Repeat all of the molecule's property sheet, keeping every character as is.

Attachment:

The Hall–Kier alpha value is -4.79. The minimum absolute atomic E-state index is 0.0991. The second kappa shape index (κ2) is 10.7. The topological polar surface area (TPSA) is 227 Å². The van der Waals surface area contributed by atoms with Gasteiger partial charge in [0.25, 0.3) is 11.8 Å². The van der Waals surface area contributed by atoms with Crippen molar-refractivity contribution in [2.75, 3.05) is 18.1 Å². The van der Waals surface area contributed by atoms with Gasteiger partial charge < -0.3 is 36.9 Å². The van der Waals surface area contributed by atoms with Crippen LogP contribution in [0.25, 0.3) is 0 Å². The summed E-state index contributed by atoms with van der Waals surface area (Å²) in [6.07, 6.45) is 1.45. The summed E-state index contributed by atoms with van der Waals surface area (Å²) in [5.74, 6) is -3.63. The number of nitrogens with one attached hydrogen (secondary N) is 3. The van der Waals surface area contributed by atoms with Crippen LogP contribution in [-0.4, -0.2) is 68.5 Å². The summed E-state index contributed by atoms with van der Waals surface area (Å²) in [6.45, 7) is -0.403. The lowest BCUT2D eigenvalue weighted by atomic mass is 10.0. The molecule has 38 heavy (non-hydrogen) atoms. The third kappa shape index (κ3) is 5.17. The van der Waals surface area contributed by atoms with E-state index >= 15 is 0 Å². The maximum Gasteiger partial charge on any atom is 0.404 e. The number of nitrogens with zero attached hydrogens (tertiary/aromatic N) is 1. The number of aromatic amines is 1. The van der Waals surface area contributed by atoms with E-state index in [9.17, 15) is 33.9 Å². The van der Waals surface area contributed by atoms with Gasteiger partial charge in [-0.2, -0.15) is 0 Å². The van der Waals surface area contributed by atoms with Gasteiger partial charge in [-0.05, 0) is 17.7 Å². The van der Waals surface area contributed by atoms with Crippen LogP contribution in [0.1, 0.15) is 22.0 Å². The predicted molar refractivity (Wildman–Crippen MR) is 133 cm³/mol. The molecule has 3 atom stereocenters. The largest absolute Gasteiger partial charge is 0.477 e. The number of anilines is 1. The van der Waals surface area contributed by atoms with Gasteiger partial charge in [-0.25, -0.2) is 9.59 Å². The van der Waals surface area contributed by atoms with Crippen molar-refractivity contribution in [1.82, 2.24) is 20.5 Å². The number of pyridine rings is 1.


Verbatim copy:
The Hall–Kier alpha value is -4.79. The minimum absolute atomic E-state index is 0.0991. The second kappa shape index (κ2) is 10.7. The topological polar surface area (TPSA) is 227 Å². The van der Waals surface area contributed by atoms with Gasteiger partial charge in [0.25, 0.3) is 11.8 Å². The van der Waals surface area contributed by atoms with Crippen molar-refractivity contribution in [2.75, 3.05) is 18.1 Å². The van der Waals surface area contributed by atoms with Gasteiger partial charge < -0.3 is 36.9 Å². The van der Waals surface area contributed by atoms with Crippen LogP contribution in [0.25, 0.3) is 0 Å². The summed E-state index contributed by atoms with van der Waals surface area (Å²) in [6.07, 6.45) is 1.45. The summed E-state index contributed by atoms with van der Waals surface area (Å²) in [5.74, 6) is -3.63. The number of nitrogens with one attached hydrogen (secondary N) is 3. The van der Waals surface area contributed by atoms with Crippen LogP contribution in [-0.4, -0.2) is 68.5 Å². The summed E-state index contributed by atoms with van der Waals surface area (Å²) in [6.45, 7) is -0.403. The lowest BCUT2D eigenvalue weighted by atomic mass is 10.0. The molecule has 38 heavy (non-hydrogen) atoms. The third kappa shape index (κ3) is 5.17. The van der Waals surface area contributed by atoms with E-state index >= 15 is 0 Å². The maximum Gasteiger partial charge on any atom is 0.404 e. The number of nitrogens with zero attached hydrogens (tertiary/aromatic N) is 1. The number of aromatic amines is 1. The van der Waals surface area contributed by atoms with E-state index in [9.17, 15) is 33.9 Å². The van der Waals surface area contributed by atoms with Gasteiger partial charge in [-0.2, -0.15) is 0 Å². The van der Waals surface area contributed by atoms with Gasteiger partial charge in [-0.05, 0) is 17.7 Å². The van der Waals surface area contributed by atoms with Crippen LogP contribution in [0.1, 0.15) is 22.0 Å². The predicted molar refractivity (Wildman–Crippen MR) is 133 cm³/mol. The molecule has 3 atom stereocenters. The largest absolute Gasteiger partial charge is 0.477 e. The number of anilines is 1. The van der Waals surface area contributed by atoms with Gasteiger partial charge in [-0.25, -0.2) is 9.59 Å². The van der Waals surface area contributed by atoms with Crippen molar-refractivity contribution in [1.82, 2.24) is 20.5 Å². The number of pyridine rings is 1.